Banana Republic?

(First published at, January 1, 2023 )

After a series of American objections to Israeli policies (culminating in the annexation of the Golan Heights more than forty years ago) led to protests and suspensions of signed agreements with Israel, Prime Minister Menahem Begin called in US Ambassador Samuel Lewis and gave him a tongue-lashing: “Are we a vassal state? Are we a banana republic? Are we 14-year-old boys that have to have knuckles slapped if they misbehave?” And Mr. Begin continued: “You cannot and will not frighten us with punishments… Threats will fall on deaf ears… We shall not allow a sword of Damocles to hang over our heads. The people of Israel have lived for 3,700 years without a strategic agreement with America, and it will continue to live without it for another 3,700 years.”

     We are missing a Begin-like response today.

      The American government’s hostility to Israel’s new administration is offensive. That is not ameliorated by the fact that it is being prompted, aided, and abetted by so-called American Jewish “leaders” whose progressive politics darkens their attitude towards the Jewish state. The United States has routinely interfered in Israel’s elections, and its domestic and foreign affairs, but the extent to which it is attempting to micromanage Israel’s democracy, duly elected government and policies is unprecedented and shocking.

       We are hearing US government officials stating openly that Israel may not expand settlements in Judea and Samaria and better not annex the central part of our ancient homeland. Furthermore, Israel may not change its rules of engagement under fire for either our military or our police. We may not amend the law and limit the jurisdiction of the Supreme Court nor amend the “Grandfather Clause” of the Law of Return that has engendered the Aliyah of mostly Gentiles to Israel over the last several years, if not longer. Israel may not change the status quo on the Temple Mount – i.e., it must maintain discriminatory policies against only Jews – nor may Israel’s Knesset enshrine religious freedom protections in our laws to prevent violations of conscience created by the new immorality sweeping the globe. Similarly, Israel may not take preemptive action against Iran if it so chooses without prior coordination with the US, knowing that prior coordination will certainly abort the potential success of any mission and knowing, as well, that the US will never take preemptive military action against Iran.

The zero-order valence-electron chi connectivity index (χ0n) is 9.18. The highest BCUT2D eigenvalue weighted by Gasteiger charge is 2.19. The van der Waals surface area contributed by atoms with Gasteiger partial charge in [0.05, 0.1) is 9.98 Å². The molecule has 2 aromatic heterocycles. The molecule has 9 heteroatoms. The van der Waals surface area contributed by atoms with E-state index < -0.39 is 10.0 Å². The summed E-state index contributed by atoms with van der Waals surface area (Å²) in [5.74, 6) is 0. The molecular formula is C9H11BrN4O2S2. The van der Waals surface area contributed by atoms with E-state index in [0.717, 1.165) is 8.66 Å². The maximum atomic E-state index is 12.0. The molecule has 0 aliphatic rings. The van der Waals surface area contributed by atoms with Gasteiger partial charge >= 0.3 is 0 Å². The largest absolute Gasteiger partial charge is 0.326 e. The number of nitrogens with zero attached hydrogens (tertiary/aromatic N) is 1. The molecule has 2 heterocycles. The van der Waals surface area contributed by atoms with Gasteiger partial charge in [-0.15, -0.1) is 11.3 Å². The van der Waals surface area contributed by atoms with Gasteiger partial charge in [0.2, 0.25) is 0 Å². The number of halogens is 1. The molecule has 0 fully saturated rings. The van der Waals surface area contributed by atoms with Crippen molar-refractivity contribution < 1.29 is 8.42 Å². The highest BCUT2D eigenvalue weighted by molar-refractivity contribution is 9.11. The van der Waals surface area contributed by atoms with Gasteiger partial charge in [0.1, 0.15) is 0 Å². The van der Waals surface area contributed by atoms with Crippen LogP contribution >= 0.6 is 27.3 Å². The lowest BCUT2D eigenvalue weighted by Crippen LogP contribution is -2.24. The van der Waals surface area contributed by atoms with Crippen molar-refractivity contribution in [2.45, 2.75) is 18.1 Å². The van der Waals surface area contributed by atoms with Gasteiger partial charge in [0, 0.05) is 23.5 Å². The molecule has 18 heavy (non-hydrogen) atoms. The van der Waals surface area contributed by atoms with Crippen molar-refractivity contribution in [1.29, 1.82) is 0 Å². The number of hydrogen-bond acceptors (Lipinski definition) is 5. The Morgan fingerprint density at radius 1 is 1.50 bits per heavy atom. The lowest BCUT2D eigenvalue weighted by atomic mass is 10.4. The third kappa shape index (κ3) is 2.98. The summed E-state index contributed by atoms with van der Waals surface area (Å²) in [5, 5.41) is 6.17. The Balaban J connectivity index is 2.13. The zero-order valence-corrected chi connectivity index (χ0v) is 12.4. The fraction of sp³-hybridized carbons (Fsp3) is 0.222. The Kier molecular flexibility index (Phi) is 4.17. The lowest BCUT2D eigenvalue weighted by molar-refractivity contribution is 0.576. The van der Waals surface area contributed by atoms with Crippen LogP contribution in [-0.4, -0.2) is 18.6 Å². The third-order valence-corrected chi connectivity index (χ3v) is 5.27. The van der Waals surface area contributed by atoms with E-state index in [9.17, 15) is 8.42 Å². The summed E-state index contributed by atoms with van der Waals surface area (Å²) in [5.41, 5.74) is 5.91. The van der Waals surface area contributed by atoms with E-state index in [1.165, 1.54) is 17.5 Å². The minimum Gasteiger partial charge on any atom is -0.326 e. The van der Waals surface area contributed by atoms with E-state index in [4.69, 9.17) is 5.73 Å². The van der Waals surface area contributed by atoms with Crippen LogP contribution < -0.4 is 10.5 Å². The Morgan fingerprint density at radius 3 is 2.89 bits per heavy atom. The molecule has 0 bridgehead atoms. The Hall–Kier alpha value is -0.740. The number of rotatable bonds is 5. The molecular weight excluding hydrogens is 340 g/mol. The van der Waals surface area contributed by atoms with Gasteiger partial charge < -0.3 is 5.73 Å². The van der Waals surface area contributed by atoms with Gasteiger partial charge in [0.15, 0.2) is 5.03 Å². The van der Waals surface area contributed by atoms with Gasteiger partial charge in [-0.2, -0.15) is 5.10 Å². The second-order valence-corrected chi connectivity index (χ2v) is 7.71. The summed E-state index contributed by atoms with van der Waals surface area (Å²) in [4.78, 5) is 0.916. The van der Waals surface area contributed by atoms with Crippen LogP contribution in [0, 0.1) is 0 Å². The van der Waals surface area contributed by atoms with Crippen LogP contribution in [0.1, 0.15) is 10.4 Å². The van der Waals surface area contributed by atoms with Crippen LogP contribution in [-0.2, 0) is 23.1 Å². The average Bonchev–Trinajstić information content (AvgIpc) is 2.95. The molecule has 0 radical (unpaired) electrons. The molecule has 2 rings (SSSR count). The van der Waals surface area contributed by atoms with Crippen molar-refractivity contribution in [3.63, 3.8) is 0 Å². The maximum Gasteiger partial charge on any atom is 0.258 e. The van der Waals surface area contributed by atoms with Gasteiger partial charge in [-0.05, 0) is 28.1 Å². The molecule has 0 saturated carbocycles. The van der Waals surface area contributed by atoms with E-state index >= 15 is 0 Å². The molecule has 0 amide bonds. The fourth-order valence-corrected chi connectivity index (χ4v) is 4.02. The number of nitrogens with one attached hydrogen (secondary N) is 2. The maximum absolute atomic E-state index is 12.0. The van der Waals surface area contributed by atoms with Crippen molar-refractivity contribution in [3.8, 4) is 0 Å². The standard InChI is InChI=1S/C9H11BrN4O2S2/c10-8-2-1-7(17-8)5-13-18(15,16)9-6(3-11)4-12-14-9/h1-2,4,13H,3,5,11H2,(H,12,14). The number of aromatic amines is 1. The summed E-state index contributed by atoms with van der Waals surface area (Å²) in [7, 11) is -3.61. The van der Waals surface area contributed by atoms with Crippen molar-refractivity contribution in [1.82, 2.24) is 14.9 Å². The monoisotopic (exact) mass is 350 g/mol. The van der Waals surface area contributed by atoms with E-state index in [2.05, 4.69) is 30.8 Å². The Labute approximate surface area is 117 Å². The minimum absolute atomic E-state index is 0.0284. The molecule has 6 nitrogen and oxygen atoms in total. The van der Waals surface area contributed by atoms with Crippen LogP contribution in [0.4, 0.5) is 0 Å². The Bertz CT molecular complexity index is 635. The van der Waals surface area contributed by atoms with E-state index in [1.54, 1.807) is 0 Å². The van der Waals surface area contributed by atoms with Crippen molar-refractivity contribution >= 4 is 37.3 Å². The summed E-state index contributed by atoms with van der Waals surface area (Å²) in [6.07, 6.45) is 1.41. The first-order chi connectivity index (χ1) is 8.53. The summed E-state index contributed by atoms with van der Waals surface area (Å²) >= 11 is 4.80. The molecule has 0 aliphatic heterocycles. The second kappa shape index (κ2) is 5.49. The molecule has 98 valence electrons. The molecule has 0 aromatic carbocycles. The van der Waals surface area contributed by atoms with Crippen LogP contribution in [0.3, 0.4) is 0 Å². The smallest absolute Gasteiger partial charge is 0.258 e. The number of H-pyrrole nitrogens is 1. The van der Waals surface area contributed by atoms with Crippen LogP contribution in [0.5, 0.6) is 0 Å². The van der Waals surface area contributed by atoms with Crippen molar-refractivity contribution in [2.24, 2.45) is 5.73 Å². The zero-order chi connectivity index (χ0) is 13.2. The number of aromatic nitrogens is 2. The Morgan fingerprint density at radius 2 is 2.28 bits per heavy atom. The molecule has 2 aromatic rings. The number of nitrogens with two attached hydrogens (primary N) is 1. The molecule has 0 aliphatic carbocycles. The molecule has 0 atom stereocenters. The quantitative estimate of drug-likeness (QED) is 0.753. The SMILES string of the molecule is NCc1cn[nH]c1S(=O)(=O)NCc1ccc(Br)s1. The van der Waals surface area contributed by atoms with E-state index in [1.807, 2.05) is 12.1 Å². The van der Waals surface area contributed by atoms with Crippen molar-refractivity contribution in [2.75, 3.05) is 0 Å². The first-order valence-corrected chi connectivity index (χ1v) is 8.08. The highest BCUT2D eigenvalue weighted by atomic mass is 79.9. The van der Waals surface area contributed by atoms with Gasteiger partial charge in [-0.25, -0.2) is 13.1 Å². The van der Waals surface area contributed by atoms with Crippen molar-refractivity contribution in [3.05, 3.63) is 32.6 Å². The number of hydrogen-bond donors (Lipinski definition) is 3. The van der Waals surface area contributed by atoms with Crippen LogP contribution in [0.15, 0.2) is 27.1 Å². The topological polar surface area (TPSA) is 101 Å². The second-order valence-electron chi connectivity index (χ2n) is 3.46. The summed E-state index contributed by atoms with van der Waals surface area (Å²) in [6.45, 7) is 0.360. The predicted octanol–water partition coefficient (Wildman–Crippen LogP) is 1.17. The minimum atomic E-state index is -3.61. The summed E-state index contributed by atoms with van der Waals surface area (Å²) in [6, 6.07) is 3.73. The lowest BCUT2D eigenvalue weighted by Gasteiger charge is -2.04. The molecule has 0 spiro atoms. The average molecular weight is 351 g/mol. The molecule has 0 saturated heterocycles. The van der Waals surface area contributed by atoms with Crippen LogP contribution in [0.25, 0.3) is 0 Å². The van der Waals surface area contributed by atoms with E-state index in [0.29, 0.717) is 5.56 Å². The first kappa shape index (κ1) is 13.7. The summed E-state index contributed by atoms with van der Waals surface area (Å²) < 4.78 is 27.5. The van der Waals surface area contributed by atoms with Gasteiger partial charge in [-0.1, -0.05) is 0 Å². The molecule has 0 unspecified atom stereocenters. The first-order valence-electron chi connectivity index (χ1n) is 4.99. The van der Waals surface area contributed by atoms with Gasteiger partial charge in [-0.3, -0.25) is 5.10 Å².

Most critically, and repugnantly, Israel is being ordered that its newly elected government may not implement any of the policies on which it was elected and for which the government was formed. In essence, the US will only support the new government if it continues the policies of the government that was routed from office and rejected by the people.

      Many Israelis reflexively fear the wrath of Uncle Sam and would willingly forego making any improvements to life in Israel that irritate our benefactor. That contention was never sound, although it was certainly more plausible in Begin’s time that it is today. There is a fear of cutting off American military assistance, but let’s face it. The amount is a pittance in the US budget, not that substantial in Israel’s budget, and – since it is all spent in America anyway – essentially subsidizes the American arms industry which would be the first to protest a cut off. And Iron Dome money is an investment that benefits the US as much as it does Israel.

     How much money are we taking about? By comparison, the US has provided Ukraine in one year with the equivalent of 15 years assistance to Israel. It squandered in Iraq and Afghanistan the equivalent of centuries of assistance to Israel. It is not about the money. It is more about the fear of the unknown, of being disfavored by an older sibling whose approval we crave. But nationhood requires independence and life as a banana republic can get very slippery.

      Add to America’s condescension towards Israel the FBI’s demand that it investigate the death of the shaheed (as the PA media described her) journalist Shireen Abu Akleh. Apparently, the FBI has concluded its investigations of the dozens of journalists and thousands of civilians killed in America’s twenty-year war in the Middle East. And, apparently, it has no time, interest, or resources to investigate the Jew hatred and related attacks that are sweeping across the United States that has made Jews the number one targeted ethnic group in the entire country.

      If interference in domestic affairs of another country is fair game, here are two suggestions: a learned colleague noted that Israel’s Ministry of Justice should send Israeli investigators and attorneys to determine why assaults on Jews go unprosecuted in America – why Jews can be attacked on the street and brutalized and their assailants, if arrested, released immediately on bail, and rarely prosecuted, convicted, or incarcerated. That certainly is unacceptable and should be a high priority for Israel.

      Additionally, Israel’s Ministry of Diaspora Affairs, now headed by the estimable Amichai Chikli, should form a task force to investigate the prevalence and virulence of Jew hatred in America and issue a report that is balanced and caters to no American political party’s agenda. Indeed, such is within the mandate of the ministry which seeks to nurture close ties with Jewish communities around the world and, if necessary, come to their defense. There might not be a Jewish community outside of Israel today that is more under siege than is American Jewry – both spiritually and physically.